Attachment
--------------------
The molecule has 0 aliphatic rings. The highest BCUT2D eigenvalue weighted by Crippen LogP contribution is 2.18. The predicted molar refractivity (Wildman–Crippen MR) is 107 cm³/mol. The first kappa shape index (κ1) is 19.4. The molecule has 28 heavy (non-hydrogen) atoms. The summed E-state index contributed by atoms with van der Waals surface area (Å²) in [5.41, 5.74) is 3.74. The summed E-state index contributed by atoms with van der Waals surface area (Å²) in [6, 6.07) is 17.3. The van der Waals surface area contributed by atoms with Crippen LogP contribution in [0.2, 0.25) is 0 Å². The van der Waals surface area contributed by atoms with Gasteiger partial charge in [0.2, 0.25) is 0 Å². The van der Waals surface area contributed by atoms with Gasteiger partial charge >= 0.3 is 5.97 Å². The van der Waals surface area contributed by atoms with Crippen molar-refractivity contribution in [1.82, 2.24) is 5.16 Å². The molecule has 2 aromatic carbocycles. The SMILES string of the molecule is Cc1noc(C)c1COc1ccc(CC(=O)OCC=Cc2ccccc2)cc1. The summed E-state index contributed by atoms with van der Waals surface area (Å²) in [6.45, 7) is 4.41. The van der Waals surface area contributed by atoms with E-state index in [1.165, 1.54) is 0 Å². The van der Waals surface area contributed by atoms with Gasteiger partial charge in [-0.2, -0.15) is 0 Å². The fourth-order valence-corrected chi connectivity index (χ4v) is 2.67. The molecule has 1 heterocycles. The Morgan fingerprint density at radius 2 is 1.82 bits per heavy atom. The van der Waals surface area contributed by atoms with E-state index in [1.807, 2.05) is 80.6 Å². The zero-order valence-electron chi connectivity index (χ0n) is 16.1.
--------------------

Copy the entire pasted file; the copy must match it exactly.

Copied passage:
The molecule has 0 aliphatic rings. The highest BCUT2D eigenvalue weighted by Crippen LogP contribution is 2.18. The predicted molar refractivity (Wildman–Crippen MR) is 107 cm³/mol. The first kappa shape index (κ1) is 19.4. The molecule has 28 heavy (non-hydrogen) atoms. The summed E-state index contributed by atoms with van der Waals surface area (Å²) in [5.41, 5.74) is 3.74. The summed E-state index contributed by atoms with van der Waals surface area (Å²) in [6, 6.07) is 17.3. The van der Waals surface area contributed by atoms with Crippen LogP contribution in [0.2, 0.25) is 0 Å². The van der Waals surface area contributed by atoms with Gasteiger partial charge in [0.2, 0.25) is 0 Å². The van der Waals surface area contributed by atoms with Gasteiger partial charge >= 0.3 is 5.97 Å². The van der Waals surface area contributed by atoms with Crippen molar-refractivity contribution in [1.82, 2.24) is 5.16 Å². The molecule has 2 aromatic carbocycles. The SMILES string of the molecule is Cc1noc(C)c1COc1ccc(CC(=O)OCC=Cc2ccccc2)cc1. The summed E-state index contributed by atoms with van der Waals surface area (Å²) in [6.45, 7) is 4.41. The van der Waals surface area contributed by atoms with E-state index in [1.165, 1.54) is 0 Å². The van der Waals surface area contributed by atoms with Gasteiger partial charge in [-0.2, -0.15) is 0 Å². The fourth-order valence-corrected chi connectivity index (χ4v) is 2.67. The molecule has 1 heterocycles. The Morgan fingerprint density at radius 2 is 1.82 bits per heavy atom. The van der Waals surface area contributed by atoms with E-state index in [1.807, 2.05) is 80.6 Å². The zero-order valence-electron chi connectivity index (χ0n) is 16.1.